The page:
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Think Outside the (Retail) Box to Hit Your Google Shopping Goal

Mike Farrell

Return goals in Google Shopping are different for every retailer. Some e-commerce pros tell us that they’re focused on increasing revenue and less concerned about decreasing spend. Others are more interested in cutting cost while slowly growing revenue.

Any way you slice it, hitting and maintaining your goals are the most challenging parts of managing the Google Shopping channel. Even then, there’s no rest for the weary. Many e-commerce pros tell us that they are doing a good job of hitting their goals, but aren’t sure if they’re leaving money on the table. They want to determine if they can be getting more from the channel and how to move forward.

In all cases, the solution has a lot to do with how you bid your products. Here’s why.

The Importance of the Bid

The most basic purpose of Google Shopping’s structure and management is to assign the right bid to every product in your catalog to achieve your marketing goals.

You could (literally) set a bid for each and every product by hand, but we all know the inefficiency that comes with that approach. Aside from the fact that this would be laborious and nearly impossible to manage without automation, the biggest problem is lack of data. In most cases, there is never enough data associated with one product to intelligently optimize bidding.

That’s why Google provides the ability to create product groups. Nearly all e-commerce pros group their products by Google’s pre-defined method — according to brand, category, and/or product type.

The most basic purpose of Google Shopping’s structure and management is to assign the right bid to every product in your catalog to achieve your marketing goals.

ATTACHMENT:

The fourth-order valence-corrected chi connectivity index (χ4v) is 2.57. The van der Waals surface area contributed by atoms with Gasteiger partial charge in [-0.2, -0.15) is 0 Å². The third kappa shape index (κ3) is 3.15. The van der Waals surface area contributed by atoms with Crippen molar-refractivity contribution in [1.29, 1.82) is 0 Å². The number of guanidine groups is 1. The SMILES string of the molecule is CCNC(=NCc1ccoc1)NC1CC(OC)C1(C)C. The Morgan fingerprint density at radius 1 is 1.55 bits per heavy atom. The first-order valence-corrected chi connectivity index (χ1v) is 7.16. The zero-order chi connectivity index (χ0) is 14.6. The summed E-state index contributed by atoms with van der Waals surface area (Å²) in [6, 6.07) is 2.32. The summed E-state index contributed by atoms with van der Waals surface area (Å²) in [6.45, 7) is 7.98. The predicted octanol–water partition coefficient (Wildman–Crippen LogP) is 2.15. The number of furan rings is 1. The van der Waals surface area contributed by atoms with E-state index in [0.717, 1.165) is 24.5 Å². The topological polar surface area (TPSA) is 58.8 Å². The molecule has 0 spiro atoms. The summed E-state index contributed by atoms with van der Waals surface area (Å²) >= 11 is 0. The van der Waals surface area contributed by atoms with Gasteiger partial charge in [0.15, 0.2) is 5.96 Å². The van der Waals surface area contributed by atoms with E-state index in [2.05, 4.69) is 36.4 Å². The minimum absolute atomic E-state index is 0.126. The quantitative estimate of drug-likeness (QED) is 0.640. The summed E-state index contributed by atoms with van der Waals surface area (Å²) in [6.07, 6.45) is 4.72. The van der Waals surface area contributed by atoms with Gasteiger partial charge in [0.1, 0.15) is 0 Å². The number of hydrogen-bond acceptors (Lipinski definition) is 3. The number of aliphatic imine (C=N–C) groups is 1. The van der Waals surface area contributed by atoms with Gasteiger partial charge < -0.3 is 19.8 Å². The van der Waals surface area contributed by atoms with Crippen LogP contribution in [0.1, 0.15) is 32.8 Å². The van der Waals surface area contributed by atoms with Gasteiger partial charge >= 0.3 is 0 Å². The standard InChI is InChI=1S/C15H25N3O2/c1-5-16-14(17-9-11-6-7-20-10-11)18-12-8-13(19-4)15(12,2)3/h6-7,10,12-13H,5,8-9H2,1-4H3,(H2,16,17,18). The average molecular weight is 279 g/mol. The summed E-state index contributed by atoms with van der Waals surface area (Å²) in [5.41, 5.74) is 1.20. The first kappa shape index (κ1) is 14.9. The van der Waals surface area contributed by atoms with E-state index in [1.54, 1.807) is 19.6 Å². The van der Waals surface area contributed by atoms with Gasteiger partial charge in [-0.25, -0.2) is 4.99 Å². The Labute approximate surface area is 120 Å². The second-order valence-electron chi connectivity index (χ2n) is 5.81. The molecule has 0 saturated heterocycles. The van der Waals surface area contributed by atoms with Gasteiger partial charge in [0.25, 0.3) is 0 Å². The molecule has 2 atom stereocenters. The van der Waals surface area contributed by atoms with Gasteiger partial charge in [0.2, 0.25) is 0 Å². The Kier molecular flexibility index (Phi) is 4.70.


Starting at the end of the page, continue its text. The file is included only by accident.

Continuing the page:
But here’s the challenge with all of these approaches. The right bid for a product doesn’t depend on any of those groupings. It depends on the performance of the product and the goals you want to reach.

In Google’s words“There’s no one recommended bid amount that works best for everyone. The right max CPC bid for you will depend on evaluating the cost of your products, the type of campaign you’re running, and your profits.”

That said, consider your catalog. Pick a brand. Do the products within that brand range greatly in price? Do those products convert at different rates? Do customers buy some of those products in multiple units per order, and other products in singular units per order? If so, these products warrant different bids.

For Example …

Take a look this example from an e-commerce retailer. The chart below shows AdWords data for 28 products, all within the same brand, from the retailer’s catalog. The brand and retailer are redacted.

Google Shopping Performance Data From an Example Retailer

Performance metrics vary. Prices range from $19.97 to $1,149. Conversion can be a low as 0.28 percent and as high as 25 percent. AOV runs from $19.97 to $7,797.99.

Based on these metrics and a target cost/sale for each product, an estimated bid is provided. As you’d probably expect, the estimated bids vary because the performance metrics vary.

The retailer would have to set the same bid for all of these products if it grouped them together. Call it 50 cents. Now take another look at the estimated bids needed to hit the cost/sale goal. The retailer would be bidding incorrectly on every product. It would come close (within 10 cents) on only four products.

Looking further, the retailer would be under-bidding on 14 of the 28 products by 10 cents or more. It would be over-bidding on 10 of the 28 products by 10 cents or more. That leads to a pretty inefficient campaign.